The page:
The province of Alberta celebrated its 100th anniversary in 2005 – but our history is much older.

Thousands of years ago, Alberta was inhabited by dozens of Aboriginal tribes. In the early 1700s, the first European fur traders arrived in the area, setting up various trading posts. Over the next 100 years, traders kept arriving. Tensions were high between rival trading companies, and churches attempting to convert Aboriginal Peoples to their respective religions.

In 1870, the Dominion of Canada acquired the land that 35 years later would become Alberta. Negotiations began to create treaties with Alberta's First Nations, offering government support and reserve lands in exchange for government ownership of the rest of the land.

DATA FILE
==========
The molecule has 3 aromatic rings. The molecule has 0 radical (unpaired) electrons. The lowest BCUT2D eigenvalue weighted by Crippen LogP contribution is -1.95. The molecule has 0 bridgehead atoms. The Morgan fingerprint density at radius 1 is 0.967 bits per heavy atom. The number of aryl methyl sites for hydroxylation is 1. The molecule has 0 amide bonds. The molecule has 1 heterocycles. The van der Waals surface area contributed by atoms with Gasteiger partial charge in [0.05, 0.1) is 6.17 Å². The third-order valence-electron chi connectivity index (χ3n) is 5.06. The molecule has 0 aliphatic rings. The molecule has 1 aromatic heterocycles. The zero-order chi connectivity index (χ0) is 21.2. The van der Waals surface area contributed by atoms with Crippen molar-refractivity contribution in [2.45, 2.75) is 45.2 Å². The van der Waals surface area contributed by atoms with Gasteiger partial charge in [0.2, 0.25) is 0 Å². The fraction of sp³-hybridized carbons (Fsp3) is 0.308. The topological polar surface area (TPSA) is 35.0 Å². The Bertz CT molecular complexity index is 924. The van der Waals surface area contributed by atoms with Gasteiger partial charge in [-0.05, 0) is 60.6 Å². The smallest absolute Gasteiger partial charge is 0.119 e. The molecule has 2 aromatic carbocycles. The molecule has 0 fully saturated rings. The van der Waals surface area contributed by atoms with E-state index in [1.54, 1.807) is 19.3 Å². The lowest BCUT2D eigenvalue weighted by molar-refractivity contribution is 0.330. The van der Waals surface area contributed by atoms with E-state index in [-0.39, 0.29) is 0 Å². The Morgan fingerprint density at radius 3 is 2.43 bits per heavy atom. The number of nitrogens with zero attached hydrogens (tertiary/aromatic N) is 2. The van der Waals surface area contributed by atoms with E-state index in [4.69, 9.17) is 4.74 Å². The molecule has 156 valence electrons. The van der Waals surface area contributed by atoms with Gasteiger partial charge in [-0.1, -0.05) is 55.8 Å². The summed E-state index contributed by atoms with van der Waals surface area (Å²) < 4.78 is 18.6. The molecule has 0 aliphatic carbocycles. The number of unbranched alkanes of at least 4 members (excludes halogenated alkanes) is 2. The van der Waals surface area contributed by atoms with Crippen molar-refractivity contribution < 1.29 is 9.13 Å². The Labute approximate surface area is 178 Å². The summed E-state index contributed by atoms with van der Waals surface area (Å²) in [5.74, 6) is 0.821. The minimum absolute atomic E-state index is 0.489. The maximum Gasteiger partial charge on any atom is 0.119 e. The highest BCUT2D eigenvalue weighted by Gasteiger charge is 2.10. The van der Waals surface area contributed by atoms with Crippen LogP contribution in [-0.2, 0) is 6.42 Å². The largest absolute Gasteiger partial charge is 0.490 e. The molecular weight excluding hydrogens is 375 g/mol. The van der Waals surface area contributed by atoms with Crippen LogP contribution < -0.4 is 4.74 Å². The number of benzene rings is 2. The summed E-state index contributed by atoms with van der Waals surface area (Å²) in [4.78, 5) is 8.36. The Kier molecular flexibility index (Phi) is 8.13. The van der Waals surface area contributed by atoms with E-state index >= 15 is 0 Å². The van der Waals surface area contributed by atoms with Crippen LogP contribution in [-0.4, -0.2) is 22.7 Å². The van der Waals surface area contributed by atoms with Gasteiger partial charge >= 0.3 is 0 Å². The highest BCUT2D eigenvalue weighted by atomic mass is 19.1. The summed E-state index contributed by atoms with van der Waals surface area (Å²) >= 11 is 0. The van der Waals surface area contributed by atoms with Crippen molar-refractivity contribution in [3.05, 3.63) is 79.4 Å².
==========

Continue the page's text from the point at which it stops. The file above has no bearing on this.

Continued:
On September 1, 1905, Canadian Prime Minister Sir Wilfred Laurier granted official provincial status to Alberta and the neighbouring province of Saskatchewan. Since this time, Alberta has grown from a population of 78,000 to more than three million residents today. Infrastructure such as schools and medical facilities began to expand rapidly, leading to further population growth.

Agriculture has historically been a core industry in Alberta. The mid-1900s saw the discovery of large deposits of oil and natural gas in the province, and these natural resources remain Alberta's main economic drivers.